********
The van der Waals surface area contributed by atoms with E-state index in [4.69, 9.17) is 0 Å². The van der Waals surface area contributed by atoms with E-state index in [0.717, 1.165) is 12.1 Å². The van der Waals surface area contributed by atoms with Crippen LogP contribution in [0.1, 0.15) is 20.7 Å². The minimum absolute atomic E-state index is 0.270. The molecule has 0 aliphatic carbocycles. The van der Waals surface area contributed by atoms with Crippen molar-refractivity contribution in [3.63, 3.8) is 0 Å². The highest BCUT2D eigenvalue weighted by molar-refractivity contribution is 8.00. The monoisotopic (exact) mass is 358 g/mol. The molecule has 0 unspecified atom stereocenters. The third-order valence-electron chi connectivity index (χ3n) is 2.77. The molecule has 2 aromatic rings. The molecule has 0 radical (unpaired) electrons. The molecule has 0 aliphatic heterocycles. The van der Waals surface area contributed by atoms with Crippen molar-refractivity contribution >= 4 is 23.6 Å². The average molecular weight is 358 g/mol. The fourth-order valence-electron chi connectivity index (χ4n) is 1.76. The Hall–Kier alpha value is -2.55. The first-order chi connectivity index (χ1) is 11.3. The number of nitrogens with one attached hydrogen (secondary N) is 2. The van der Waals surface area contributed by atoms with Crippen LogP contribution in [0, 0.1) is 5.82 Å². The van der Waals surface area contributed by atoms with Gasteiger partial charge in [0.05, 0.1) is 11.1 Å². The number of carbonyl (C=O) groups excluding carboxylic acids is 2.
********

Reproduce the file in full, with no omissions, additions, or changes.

The van der Waals surface area contributed by atoms with E-state index in [4.69, 9.17) is 0 Å². The van der Waals surface area contributed by atoms with E-state index in [0.717, 1.165) is 12.1 Å². The van der Waals surface area contributed by atoms with Crippen LogP contribution in [0.1, 0.15) is 20.7 Å². The minimum absolute atomic E-state index is 0.270. The molecule has 0 aliphatic carbocycles. The van der Waals surface area contributed by atoms with Crippen molar-refractivity contribution in [3.63, 3.8) is 0 Å². The highest BCUT2D eigenvalue weighted by molar-refractivity contribution is 8.00. The monoisotopic (exact) mass is 358 g/mol. The molecule has 0 unspecified atom stereocenters. The third-order valence-electron chi connectivity index (χ3n) is 2.77. The molecule has 2 aromatic rings. The molecule has 0 radical (unpaired) electrons. The molecule has 0 aliphatic heterocycles. The van der Waals surface area contributed by atoms with Crippen molar-refractivity contribution >= 4 is 23.6 Å². The average molecular weight is 358 g/mol. The fourth-order valence-electron chi connectivity index (χ4n) is 1.76. The Hall–Kier alpha value is -2.55. The first-order chi connectivity index (χ1) is 11.3. The number of nitrogens with one attached hydrogen (secondary N) is 2. The van der Waals surface area contributed by atoms with Crippen LogP contribution in [0, 0.1) is 5.82 Å². The van der Waals surface area contributed by atoms with Gasteiger partial charge in [0.05, 0.1) is 11.1 Å². The number of carbonyl (C=O) groups excluding carboxylic acids is 2.